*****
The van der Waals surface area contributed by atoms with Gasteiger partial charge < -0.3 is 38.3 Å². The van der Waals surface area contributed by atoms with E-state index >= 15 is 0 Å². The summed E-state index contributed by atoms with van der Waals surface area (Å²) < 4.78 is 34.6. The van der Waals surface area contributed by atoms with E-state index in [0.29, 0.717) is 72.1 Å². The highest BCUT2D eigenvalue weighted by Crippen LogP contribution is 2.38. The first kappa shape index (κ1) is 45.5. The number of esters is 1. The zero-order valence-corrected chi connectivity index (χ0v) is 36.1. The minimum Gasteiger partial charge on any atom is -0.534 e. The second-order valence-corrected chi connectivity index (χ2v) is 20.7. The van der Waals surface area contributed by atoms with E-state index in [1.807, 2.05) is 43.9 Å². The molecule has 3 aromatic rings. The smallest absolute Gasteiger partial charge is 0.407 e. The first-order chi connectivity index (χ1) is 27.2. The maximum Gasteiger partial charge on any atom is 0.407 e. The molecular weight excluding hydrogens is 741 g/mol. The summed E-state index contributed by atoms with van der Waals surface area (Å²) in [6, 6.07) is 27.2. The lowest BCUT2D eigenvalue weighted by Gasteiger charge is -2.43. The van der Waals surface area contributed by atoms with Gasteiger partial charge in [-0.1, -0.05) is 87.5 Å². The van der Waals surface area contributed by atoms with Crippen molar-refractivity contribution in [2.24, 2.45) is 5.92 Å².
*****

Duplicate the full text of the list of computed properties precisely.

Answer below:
The van der Waals surface area contributed by atoms with Gasteiger partial charge < -0.3 is 38.3 Å². The van der Waals surface area contributed by atoms with E-state index >= 15 is 0 Å². The summed E-state index contributed by atoms with van der Waals surface area (Å²) < 4.78 is 34.6. The van der Waals surface area contributed by atoms with E-state index in [0.29, 0.717) is 72.1 Å². The highest BCUT2D eigenvalue weighted by Crippen LogP contribution is 2.38. The first kappa shape index (κ1) is 45.5. The number of esters is 1. The zero-order valence-corrected chi connectivity index (χ0v) is 36.1. The minimum Gasteiger partial charge on any atom is -0.534 e. The second-order valence-corrected chi connectivity index (χ2v) is 20.7. The van der Waals surface area contributed by atoms with E-state index in [1.807, 2.05) is 43.9 Å². The molecule has 3 aromatic rings. The smallest absolute Gasteiger partial charge is 0.407 e. The first-order chi connectivity index (χ1) is 27.2. The maximum Gasteiger partial charge on any atom is 0.407 e. The molecular weight excluding hydrogens is 741 g/mol. The summed E-state index contributed by atoms with van der Waals surface area (Å²) in [6, 6.07) is 27.2. The lowest BCUT2D eigenvalue weighted by Gasteiger charge is -2.43. The van der Waals surface area contributed by atoms with Gasteiger partial charge in [-0.1, -0.05) is 87.5 Å². The van der Waals surface area contributed by atoms with Crippen molar-refractivity contribution in [2.24, 2.45) is 5.92 Å².